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Behavioural determinants of Foreign Direct Investment

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  • Pinheiro-Alves, Ricardo

Abstract

The paper presents a behavioural economics approach to foreign direct investment. Starting from the behavioural finance literature, it uses content analysis based on interviews and questionnaires covering 12% of the Portuguese firms with investments abroad. The study presents evidence of several behavioural rules (e.g., herding, cascading, anchoring, overconfidence, mental accounting) in firms’ location decisions that originate a new set of determinants of FDI flows and complement the neo classical paradigm. Moreover, it confirms the Heiner model (1983, 1985, 1989) by showing that the higher is the uncertainty faced by decision makers the more frequent is the use of behavioural rules. The central role of uncertainty helps explaining why FDI flows occur more frequently among developed countries.

Suggested Citation

  • Pinheiro-Alves, Ricardo, 2008. "Behavioural determinants of Foreign Direct Investment," MPRA Paper 10297, University Library of Munich, Germany.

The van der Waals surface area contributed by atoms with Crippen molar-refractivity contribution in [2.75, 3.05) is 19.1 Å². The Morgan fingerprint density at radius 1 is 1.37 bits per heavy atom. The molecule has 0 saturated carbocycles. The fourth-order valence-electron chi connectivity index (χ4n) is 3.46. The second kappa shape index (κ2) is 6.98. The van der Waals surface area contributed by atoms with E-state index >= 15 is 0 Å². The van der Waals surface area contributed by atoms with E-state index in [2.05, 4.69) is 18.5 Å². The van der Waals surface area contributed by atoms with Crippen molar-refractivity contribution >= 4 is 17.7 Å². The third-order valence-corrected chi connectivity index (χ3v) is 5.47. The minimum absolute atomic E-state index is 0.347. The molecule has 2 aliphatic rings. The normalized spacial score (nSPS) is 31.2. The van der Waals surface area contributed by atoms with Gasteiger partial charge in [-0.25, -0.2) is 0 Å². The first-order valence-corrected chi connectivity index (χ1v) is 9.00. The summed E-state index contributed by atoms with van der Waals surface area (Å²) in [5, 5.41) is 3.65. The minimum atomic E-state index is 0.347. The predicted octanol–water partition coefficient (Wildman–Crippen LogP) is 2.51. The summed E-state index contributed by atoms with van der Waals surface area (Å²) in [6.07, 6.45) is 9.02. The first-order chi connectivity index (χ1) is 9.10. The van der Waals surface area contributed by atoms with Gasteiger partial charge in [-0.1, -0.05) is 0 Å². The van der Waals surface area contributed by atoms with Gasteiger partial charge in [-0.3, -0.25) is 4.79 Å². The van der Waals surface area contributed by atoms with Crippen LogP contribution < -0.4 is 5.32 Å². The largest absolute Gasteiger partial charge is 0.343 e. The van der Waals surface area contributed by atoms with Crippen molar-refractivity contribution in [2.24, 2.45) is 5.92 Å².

• Handle: RePEc:pra:mprapa:10297
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    References listed on IDEAS

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    Cited by:

    1. Lili Zhu & Jiawen Yang, 2010. "Psychic Distance in the Eight-year Crisis: An Empirical Study," Chapters,in: Handbook of Behavioral Finance, chapter 7 Edward Elgar Publishing.
    2. Alexandra M. Tabova, 2013. "Portfolio diversification and the cross-sectional distribution of foreign investment," International Finance Discussion Papers 1091, Board of Governors of the Federal Reserve System (U.S.).
    3. Kotov, Denis, 2013. "Behavioral Biases and Corporate Decision Making on Investing Abroad," MPRA Paper 49858, University Library of Munich, Germany.

    More about this item

    Keywords

    Behavioural; Foreign Direct Investment; Uncertainty;

    JEL classification:

    • D21 - Microeconomics - - Production and Organizations - - - Firm Behavior: Theory
    • F21 - International Economics - - International Factor Movements and International Business - - - International Investment; Long-Term Capital Movements

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